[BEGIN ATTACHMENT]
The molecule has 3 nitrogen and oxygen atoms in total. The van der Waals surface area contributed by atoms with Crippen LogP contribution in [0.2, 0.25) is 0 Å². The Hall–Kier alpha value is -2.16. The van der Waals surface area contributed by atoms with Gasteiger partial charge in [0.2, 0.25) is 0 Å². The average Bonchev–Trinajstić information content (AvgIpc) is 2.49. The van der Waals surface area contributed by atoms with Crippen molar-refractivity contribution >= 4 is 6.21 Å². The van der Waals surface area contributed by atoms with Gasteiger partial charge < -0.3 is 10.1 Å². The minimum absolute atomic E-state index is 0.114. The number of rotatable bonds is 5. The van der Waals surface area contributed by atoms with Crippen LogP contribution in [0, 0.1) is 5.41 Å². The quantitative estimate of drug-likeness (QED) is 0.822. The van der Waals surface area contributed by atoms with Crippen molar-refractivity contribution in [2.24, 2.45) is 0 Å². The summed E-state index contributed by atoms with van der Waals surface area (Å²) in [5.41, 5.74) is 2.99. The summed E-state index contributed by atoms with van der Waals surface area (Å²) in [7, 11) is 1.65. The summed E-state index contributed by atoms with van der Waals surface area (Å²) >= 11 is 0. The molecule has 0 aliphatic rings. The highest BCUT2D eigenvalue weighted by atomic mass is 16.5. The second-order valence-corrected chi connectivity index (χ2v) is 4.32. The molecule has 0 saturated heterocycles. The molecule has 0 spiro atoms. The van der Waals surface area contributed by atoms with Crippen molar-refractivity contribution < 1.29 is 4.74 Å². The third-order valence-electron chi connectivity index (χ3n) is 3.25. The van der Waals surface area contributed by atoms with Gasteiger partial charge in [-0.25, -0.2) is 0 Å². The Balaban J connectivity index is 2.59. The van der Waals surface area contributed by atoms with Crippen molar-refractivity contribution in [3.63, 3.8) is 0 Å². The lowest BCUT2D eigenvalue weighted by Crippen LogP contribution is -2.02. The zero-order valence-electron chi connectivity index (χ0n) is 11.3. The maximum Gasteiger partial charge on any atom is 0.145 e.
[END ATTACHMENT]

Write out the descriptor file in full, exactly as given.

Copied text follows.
The molecule has 3 nitrogen and oxygen atoms in total. The van der Waals surface area contributed by atoms with Crippen LogP contribution in [0.2, 0.25) is 0 Å². The Hall–Kier alpha value is -2.16. The van der Waals surface area contributed by atoms with Gasteiger partial charge in [0.2, 0.25) is 0 Å². The average Bonchev–Trinajstić information content (AvgIpc) is 2.49. The van der Waals surface area contributed by atoms with Crippen molar-refractivity contribution >= 4 is 6.21 Å². The van der Waals surface area contributed by atoms with Gasteiger partial charge < -0.3 is 10.1 Å². The minimum absolute atomic E-state index is 0.114. The number of rotatable bonds is 5. The van der Waals surface area contributed by atoms with Crippen LogP contribution in [0, 0.1) is 5.41 Å². The quantitative estimate of drug-likeness (QED) is 0.822. The van der Waals surface area contributed by atoms with Crippen molar-refractivity contribution in [2.24, 2.45) is 0 Å². The summed E-state index contributed by atoms with van der Waals surface area (Å²) in [5.41, 5.74) is 2.99. The summed E-state index contributed by atoms with van der Waals surface area (Å²) in [7, 11) is 1.65. The summed E-state index contributed by atoms with van der Waals surface area (Å²) >= 11 is 0. The molecule has 0 aliphatic rings. The highest BCUT2D eigenvalue weighted by atomic mass is 16.5. The second-order valence-corrected chi connectivity index (χ2v) is 4.32. The molecule has 0 saturated heterocycles. The molecule has 0 spiro atoms. The van der Waals surface area contributed by atoms with Crippen molar-refractivity contribution < 1.29 is 4.74 Å². The third-order valence-electron chi connectivity index (χ3n) is 3.25. The van der Waals surface area contributed by atoms with Gasteiger partial charge in [-0.25, -0.2) is 0 Å². The Balaban J connectivity index is 2.59. The van der Waals surface area contributed by atoms with Crippen molar-refractivity contribution in [3.63, 3.8) is 0 Å². The lowest BCUT2D eigenvalue weighted by Crippen LogP contribution is -2.02. The zero-order valence-electron chi connectivity index (χ0n) is 11.3. The maximum Gasteiger partial charge on any atom is 0.145 e.